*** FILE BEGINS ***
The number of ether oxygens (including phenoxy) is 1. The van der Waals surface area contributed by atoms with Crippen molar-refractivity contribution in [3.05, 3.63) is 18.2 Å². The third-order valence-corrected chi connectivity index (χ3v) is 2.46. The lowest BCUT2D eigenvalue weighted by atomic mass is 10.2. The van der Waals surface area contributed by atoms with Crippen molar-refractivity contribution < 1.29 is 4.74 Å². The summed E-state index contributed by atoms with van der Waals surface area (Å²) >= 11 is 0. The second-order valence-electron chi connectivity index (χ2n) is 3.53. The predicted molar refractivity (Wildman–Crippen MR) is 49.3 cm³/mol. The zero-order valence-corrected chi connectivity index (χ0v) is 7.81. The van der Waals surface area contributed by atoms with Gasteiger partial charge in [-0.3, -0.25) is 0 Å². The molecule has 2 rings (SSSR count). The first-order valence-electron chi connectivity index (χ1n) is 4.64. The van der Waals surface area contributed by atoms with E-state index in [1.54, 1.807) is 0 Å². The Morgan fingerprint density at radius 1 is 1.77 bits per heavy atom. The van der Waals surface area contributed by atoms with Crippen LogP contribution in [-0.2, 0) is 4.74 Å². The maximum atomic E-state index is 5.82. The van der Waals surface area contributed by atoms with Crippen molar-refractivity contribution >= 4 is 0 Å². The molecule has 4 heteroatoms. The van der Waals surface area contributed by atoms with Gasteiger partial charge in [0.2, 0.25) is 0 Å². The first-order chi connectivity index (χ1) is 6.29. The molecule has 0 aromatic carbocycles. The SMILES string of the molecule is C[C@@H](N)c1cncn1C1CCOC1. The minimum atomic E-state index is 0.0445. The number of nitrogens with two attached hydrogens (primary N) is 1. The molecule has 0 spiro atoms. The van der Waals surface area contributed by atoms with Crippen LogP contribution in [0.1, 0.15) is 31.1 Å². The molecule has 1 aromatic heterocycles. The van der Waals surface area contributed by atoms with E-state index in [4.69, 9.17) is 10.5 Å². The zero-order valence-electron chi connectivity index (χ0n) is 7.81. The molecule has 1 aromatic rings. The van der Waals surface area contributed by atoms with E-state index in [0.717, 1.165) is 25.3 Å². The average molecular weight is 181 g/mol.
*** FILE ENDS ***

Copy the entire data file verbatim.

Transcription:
The number of ether oxygens (including phenoxy) is 1. The van der Waals surface area contributed by atoms with Crippen molar-refractivity contribution in [3.05, 3.63) is 18.2 Å². The third-order valence-corrected chi connectivity index (χ3v) is 2.46. The lowest BCUT2D eigenvalue weighted by atomic mass is 10.2. The van der Waals surface area contributed by atoms with Crippen molar-refractivity contribution < 1.29 is 4.74 Å². The summed E-state index contributed by atoms with van der Waals surface area (Å²) >= 11 is 0. The second-order valence-electron chi connectivity index (χ2n) is 3.53. The predicted molar refractivity (Wildman–Crippen MR) is 49.3 cm³/mol. The zero-order valence-corrected chi connectivity index (χ0v) is 7.81. The van der Waals surface area contributed by atoms with Gasteiger partial charge in [-0.3, -0.25) is 0 Å². The molecule has 2 rings (SSSR count). The first-order valence-electron chi connectivity index (χ1n) is 4.64. The van der Waals surface area contributed by atoms with E-state index in [1.54, 1.807) is 0 Å². The Morgan fingerprint density at radius 1 is 1.77 bits per heavy atom. The van der Waals surface area contributed by atoms with Crippen LogP contribution in [-0.2, 0) is 4.74 Å². The maximum atomic E-state index is 5.82. The van der Waals surface area contributed by atoms with Crippen molar-refractivity contribution >= 4 is 0 Å². The molecule has 4 heteroatoms. The van der Waals surface area contributed by atoms with Gasteiger partial charge in [0.2, 0.25) is 0 Å². The first-order chi connectivity index (χ1) is 6.29. The molecule has 0 aromatic carbocycles. The SMILES string of the molecule is C[C@@H](N)c1cncn1C1CCOC1. The minimum atomic E-state index is 0.0445. The number of nitrogens with two attached hydrogens (primary N) is 1. The molecule has 0 spiro atoms. The van der Waals surface area contributed by atoms with Crippen LogP contribution in [0.1, 0.15) is 31.1 Å². The molecule has 1 aromatic heterocycles. The van der Waals surface area contributed by atoms with E-state index in [4.69, 9.17) is 10.5 Å². The zero-order valence-electron chi connectivity index (χ0n) is 7.81. The molecule has 1 aromatic rings. The van der Waals surface area contributed by atoms with E-state index in [0.717, 1.165) is 25.3 Å². The average molecular weight is 181 g/mol.